U-boats vs Destroyer Escorts: The Battle of the Atlantic
   The battle of the Atlantic pitted Germany's U-boats against Allied convoys sailing from North America and the South Atlantic. The name itself is a bit of a misnomer as it was not one single battle but the longest continuous military campaign of World War II, lasting for six years, stretching over hundreds of miles and involving almost countless combat engagements. By the end of hostilities, the Kriegsmarines U-boats had sunk in excess of 2,900 ships, representing over 12 million tons of Allied shipping. Despite some post-war claims that the U-boat campaign had no real chance of being successful in the long run, it is clear that the Allied leaders at the time had a different view. By January 1943. such were the worries over the U-boat's successes that at the Casablanca conference, it was agreed that the defeat of the U-boats was to be a number one priority. Indeed, when summarizing his thoughts on the Battle or the Atlantic, Prime Minister Winston Churchill famously said, 'The only thing that ever really frightened me during the war was the U-boat peril'. The Battle of the Atlantic was not only a fight for the survival of Great Britain, but for the survival of real opposition to Hitler. If the U-boat campaign had succeeded and Britain had been starved into subjugation, the British Isles wouldn't have served as a base for the eventual bombing offensive and as a launching point for the invasion of Kurope. It is difficult to envisage how the stakes could have been higher...
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german u-boat type XXI
   For a long time we have taken it for granted 0 the big, fast U-boat of our age, nuclear powered and able to stay under the surface of the water for weeks, even months if necessary. And yet, scarcely more than forty years have passed since the first nuclear-powered submarine, the American Nautilus, gained worldwide attention on its maiden voyage and introduced a new era in naval warfare...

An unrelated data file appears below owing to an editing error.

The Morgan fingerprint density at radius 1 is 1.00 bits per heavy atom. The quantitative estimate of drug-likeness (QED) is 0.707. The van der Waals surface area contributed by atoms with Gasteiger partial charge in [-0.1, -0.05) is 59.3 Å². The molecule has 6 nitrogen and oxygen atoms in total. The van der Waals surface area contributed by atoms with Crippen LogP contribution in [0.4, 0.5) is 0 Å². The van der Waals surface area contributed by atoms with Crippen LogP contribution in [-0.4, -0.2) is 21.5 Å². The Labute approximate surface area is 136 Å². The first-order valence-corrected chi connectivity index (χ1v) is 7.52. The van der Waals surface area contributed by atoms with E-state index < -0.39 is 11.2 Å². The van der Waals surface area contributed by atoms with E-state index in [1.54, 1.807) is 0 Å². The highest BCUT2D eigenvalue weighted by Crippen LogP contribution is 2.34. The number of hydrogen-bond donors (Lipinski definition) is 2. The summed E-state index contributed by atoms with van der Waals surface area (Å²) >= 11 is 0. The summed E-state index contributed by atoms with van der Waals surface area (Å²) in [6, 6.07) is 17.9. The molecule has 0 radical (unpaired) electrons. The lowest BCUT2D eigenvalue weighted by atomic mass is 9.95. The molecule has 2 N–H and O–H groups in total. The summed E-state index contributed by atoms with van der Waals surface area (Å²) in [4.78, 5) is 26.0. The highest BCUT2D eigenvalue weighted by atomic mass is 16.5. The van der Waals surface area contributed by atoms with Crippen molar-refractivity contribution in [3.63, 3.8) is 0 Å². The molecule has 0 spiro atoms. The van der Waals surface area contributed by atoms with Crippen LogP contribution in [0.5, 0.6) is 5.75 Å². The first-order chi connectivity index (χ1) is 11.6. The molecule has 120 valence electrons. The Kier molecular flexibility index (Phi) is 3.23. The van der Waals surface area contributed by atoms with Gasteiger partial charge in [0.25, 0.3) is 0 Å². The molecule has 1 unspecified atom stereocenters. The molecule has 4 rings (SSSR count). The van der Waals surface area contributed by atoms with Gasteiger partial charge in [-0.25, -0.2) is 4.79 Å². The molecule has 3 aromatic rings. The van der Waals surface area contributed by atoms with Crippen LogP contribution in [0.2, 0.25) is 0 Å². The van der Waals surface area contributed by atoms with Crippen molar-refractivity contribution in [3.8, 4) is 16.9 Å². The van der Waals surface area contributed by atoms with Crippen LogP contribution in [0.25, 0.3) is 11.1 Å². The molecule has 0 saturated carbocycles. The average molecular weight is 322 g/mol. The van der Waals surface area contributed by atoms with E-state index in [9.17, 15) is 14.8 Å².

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7th u-boat flotilla

   The history of the 7th U-boat Flotilla mirrored the course of the U-boat war in general. At the start, this force of six boats acted with immense professionalism, technical excellence and sheer daring. Responsible for some of the greatest naval coups of the early war period, the flotilla's boats developed into a finely-turned force of predators. The failures of the Norwegian campaign caused a temporary dip in flotilla morale, but the influx of new and improved boats did much to reinvigorate the flotilla. At the same time, its base of operations was changed to Brittany, cutting the transit time to the U-boat patrol areas by half. By late 1941 the flotilla strength had grown to over 20 boats, although the bare statistics belie the gruelling nature of the battle these young men were forced to fight. The heady early days of the war were over, and following the loss of many of the squadron's "aces", these newcomers had to learn quickly, or face the same fate. Ultimately Germany was to lose her race for naval supremacy, that statistical conflict of boats lost versus tonnage sunk which has portrayed so graphically in London. Although flotilla strength reached a peak in April 1943, the campaign had already been lost.